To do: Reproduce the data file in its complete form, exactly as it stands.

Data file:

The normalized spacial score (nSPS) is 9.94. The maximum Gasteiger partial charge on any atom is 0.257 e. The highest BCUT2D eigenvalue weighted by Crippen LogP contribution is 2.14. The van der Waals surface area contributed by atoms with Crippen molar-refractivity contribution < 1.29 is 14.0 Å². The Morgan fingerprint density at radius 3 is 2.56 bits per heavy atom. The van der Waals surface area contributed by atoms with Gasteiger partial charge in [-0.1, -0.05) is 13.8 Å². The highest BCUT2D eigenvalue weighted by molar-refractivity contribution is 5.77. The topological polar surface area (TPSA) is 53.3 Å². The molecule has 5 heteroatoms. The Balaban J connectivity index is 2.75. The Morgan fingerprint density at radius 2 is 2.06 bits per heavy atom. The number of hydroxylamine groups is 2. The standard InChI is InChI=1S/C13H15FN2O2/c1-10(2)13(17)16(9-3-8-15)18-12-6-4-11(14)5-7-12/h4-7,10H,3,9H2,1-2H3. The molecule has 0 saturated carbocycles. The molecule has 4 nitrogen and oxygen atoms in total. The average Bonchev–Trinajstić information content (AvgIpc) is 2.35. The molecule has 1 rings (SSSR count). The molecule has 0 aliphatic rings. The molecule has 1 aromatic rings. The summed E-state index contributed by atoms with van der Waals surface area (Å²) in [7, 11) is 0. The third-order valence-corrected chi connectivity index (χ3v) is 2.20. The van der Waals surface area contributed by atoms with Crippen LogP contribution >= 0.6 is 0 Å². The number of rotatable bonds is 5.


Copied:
The normalized spacial score (nSPS) is 9.94. The maximum Gasteiger partial charge on any atom is 0.257 e. The highest BCUT2D eigenvalue weighted by Crippen LogP contribution is 2.14. The van der Waals surface area contributed by atoms with Crippen molar-refractivity contribution < 1.29 is 14.0 Å². The Morgan fingerprint density at radius 3 is 2.56 bits per heavy atom. The van der Waals surface area contributed by atoms with Gasteiger partial charge in [-0.1, -0.05) is 13.8 Å². The highest BCUT2D eigenvalue weighted by molar-refractivity contribution is 5.77. The topological polar surface area (TPSA) is 53.3 Å². The molecule has 5 heteroatoms. The Balaban J connectivity index is 2.75. The Morgan fingerprint density at radius 2 is 2.06 bits per heavy atom. The number of hydroxylamine groups is 2. The standard InChI is InChI=1S/C13H15FN2O2/c1-10(2)13(17)16(9-3-8-15)18-12-6-4-11(14)5-7-12/h4-7,10H,3,9H2,1-2H3. The molecule has 0 saturated carbocycles. The molecule has 4 nitrogen and oxygen atoms in total. The average Bonchev–Trinajstić information content (AvgIpc) is 2.35. The molecule has 1 rings (SSSR count). The molecule has 0 aliphatic rings. The molecule has 1 aromatic rings. The summed E-state index contributed by atoms with van der Waals surface area (Å²) in [7, 11) is 0. The third-order valence-corrected chi connectivity index (χ3v) is 2.20. The van der Waals surface area contributed by atoms with Crippen LogP contribution >= 0.6 is 0 Å². The number of rotatable bonds is 5.